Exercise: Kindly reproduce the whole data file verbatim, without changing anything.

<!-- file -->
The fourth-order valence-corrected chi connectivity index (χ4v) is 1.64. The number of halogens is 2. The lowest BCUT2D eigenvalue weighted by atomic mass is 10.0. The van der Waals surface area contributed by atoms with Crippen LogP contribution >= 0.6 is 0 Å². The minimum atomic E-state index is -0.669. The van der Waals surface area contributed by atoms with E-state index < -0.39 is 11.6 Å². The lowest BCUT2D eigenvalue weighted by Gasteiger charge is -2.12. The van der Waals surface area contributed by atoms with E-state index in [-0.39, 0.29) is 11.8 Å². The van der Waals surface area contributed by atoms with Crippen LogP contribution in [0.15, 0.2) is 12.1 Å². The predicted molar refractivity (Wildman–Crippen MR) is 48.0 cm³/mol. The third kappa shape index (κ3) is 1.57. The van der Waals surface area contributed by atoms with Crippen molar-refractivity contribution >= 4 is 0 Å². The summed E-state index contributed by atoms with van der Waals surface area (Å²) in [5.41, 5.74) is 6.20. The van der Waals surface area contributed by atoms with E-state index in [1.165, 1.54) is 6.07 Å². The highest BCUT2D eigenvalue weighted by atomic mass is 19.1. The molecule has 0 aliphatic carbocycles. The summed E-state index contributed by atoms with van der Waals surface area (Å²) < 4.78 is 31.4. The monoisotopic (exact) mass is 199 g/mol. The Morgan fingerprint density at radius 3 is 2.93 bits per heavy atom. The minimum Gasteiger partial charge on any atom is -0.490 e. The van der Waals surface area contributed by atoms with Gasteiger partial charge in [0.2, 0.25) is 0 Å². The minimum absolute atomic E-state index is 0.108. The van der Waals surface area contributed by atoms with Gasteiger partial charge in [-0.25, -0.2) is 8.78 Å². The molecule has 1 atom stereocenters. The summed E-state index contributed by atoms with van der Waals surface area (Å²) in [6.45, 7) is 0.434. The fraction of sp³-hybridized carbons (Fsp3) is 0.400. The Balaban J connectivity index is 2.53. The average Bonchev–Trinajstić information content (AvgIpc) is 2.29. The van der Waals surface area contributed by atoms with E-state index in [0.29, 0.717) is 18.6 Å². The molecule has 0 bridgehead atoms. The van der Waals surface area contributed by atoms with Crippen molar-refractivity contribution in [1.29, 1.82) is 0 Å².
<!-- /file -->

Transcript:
The fourth-order valence-corrected chi connectivity index (χ4v) is 1.64. The number of halogens is 2. The lowest BCUT2D eigenvalue weighted by atomic mass is 10.0. The van der Waals surface area contributed by atoms with Crippen LogP contribution >= 0.6 is 0 Å². The minimum atomic E-state index is -0.669. The van der Waals surface area contributed by atoms with E-state index < -0.39 is 11.6 Å². The lowest BCUT2D eigenvalue weighted by Gasteiger charge is -2.12. The van der Waals surface area contributed by atoms with E-state index in [-0.39, 0.29) is 11.8 Å². The van der Waals surface area contributed by atoms with Crippen LogP contribution in [0.15, 0.2) is 12.1 Å². The predicted molar refractivity (Wildman–Crippen MR) is 48.0 cm³/mol. The third kappa shape index (κ3) is 1.57. The van der Waals surface area contributed by atoms with Crippen molar-refractivity contribution >= 4 is 0 Å². The summed E-state index contributed by atoms with van der Waals surface area (Å²) in [5.41, 5.74) is 6.20. The van der Waals surface area contributed by atoms with E-state index in [1.165, 1.54) is 6.07 Å². The highest BCUT2D eigenvalue weighted by atomic mass is 19.1. The molecule has 0 aliphatic carbocycles. The summed E-state index contributed by atoms with van der Waals surface area (Å²) < 4.78 is 31.4. The monoisotopic (exact) mass is 199 g/mol. The Morgan fingerprint density at radius 3 is 2.93 bits per heavy atom. The minimum Gasteiger partial charge on any atom is -0.490 e. The van der Waals surface area contributed by atoms with Gasteiger partial charge in [0.2, 0.25) is 0 Å². The minimum absolute atomic E-state index is 0.108. The van der Waals surface area contributed by atoms with Gasteiger partial charge in [-0.25, -0.2) is 8.78 Å². The molecule has 1 atom stereocenters. The summed E-state index contributed by atoms with van der Waals surface area (Å²) in [6.45, 7) is 0.434. The fraction of sp³-hybridized carbons (Fsp3) is 0.400. The Balaban J connectivity index is 2.53. The average Bonchev–Trinajstić information content (AvgIpc) is 2.29. The van der Waals surface area contributed by atoms with E-state index in [0.29, 0.717) is 18.6 Å². The molecule has 0 bridgehead atoms. The van der Waals surface area contributed by atoms with Crippen molar-refractivity contribution in [1.29, 1.82) is 0 Å².